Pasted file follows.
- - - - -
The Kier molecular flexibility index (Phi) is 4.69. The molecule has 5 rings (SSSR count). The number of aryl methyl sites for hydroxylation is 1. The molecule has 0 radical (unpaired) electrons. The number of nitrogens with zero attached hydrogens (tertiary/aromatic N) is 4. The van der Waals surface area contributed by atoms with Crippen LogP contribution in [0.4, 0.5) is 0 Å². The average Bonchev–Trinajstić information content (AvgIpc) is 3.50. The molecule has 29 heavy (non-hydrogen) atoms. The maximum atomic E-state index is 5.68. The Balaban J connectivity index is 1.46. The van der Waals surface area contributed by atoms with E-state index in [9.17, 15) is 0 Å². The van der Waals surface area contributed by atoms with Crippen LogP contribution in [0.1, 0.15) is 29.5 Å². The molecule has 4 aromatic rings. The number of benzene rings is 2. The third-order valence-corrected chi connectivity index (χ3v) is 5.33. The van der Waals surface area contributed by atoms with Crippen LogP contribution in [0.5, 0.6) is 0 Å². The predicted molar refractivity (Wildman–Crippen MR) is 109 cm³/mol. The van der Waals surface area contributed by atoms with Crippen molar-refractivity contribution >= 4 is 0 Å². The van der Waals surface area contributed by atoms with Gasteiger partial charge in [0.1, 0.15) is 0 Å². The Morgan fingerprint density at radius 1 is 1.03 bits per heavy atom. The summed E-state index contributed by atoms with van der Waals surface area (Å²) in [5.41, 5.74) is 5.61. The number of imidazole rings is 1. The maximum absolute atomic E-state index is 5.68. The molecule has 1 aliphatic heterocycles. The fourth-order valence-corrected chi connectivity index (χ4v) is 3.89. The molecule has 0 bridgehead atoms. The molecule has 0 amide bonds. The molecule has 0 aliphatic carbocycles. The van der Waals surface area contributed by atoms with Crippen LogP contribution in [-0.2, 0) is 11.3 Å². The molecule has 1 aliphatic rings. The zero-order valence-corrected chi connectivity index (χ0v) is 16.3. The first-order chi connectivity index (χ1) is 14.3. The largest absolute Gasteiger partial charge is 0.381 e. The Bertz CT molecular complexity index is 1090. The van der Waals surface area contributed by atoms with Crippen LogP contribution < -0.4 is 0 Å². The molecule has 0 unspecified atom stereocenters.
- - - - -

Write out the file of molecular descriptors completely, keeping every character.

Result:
The Kier molecular flexibility index (Phi) is 4.69. The molecule has 5 rings (SSSR count). The number of aryl methyl sites for hydroxylation is 1. The molecule has 0 radical (unpaired) electrons. The number of nitrogens with zero attached hydrogens (tertiary/aromatic N) is 4. The van der Waals surface area contributed by atoms with Crippen LogP contribution in [0.4, 0.5) is 0 Å². The average Bonchev–Trinajstić information content (AvgIpc) is 3.50. The molecule has 29 heavy (non-hydrogen) atoms. The maximum atomic E-state index is 5.68. The Balaban J connectivity index is 1.46. The van der Waals surface area contributed by atoms with E-state index in [9.17, 15) is 0 Å². The van der Waals surface area contributed by atoms with Crippen LogP contribution in [0.1, 0.15) is 29.5 Å². The molecule has 4 aromatic rings. The number of benzene rings is 2. The third-order valence-corrected chi connectivity index (χ3v) is 5.33. The van der Waals surface area contributed by atoms with Crippen LogP contribution in [0.5, 0.6) is 0 Å². The predicted molar refractivity (Wildman–Crippen MR) is 109 cm³/mol. The van der Waals surface area contributed by atoms with Crippen molar-refractivity contribution >= 4 is 0 Å². The van der Waals surface area contributed by atoms with Gasteiger partial charge in [0.1, 0.15) is 0 Å². The Morgan fingerprint density at radius 1 is 1.03 bits per heavy atom. The summed E-state index contributed by atoms with van der Waals surface area (Å²) in [5.41, 5.74) is 5.61. The number of imidazole rings is 1. The maximum absolute atomic E-state index is 5.68. The molecule has 1 aliphatic heterocycles. The fourth-order valence-corrected chi connectivity index (χ4v) is 3.89. The molecule has 0 bridgehead atoms. The molecule has 0 amide bonds. The molecule has 0 aliphatic carbocycles. The van der Waals surface area contributed by atoms with Crippen LogP contribution in [-0.2, 0) is 11.3 Å². The molecule has 1 aliphatic rings. The zero-order valence-corrected chi connectivity index (χ0v) is 16.3. The first-order chi connectivity index (χ1) is 14.3. The largest absolute Gasteiger partial charge is 0.381 e. The Bertz CT molecular complexity index is 1090. The van der Waals surface area contributed by atoms with Crippen LogP contribution < -0.4 is 0 Å². The molecule has 0 unspecified atom stereocenters.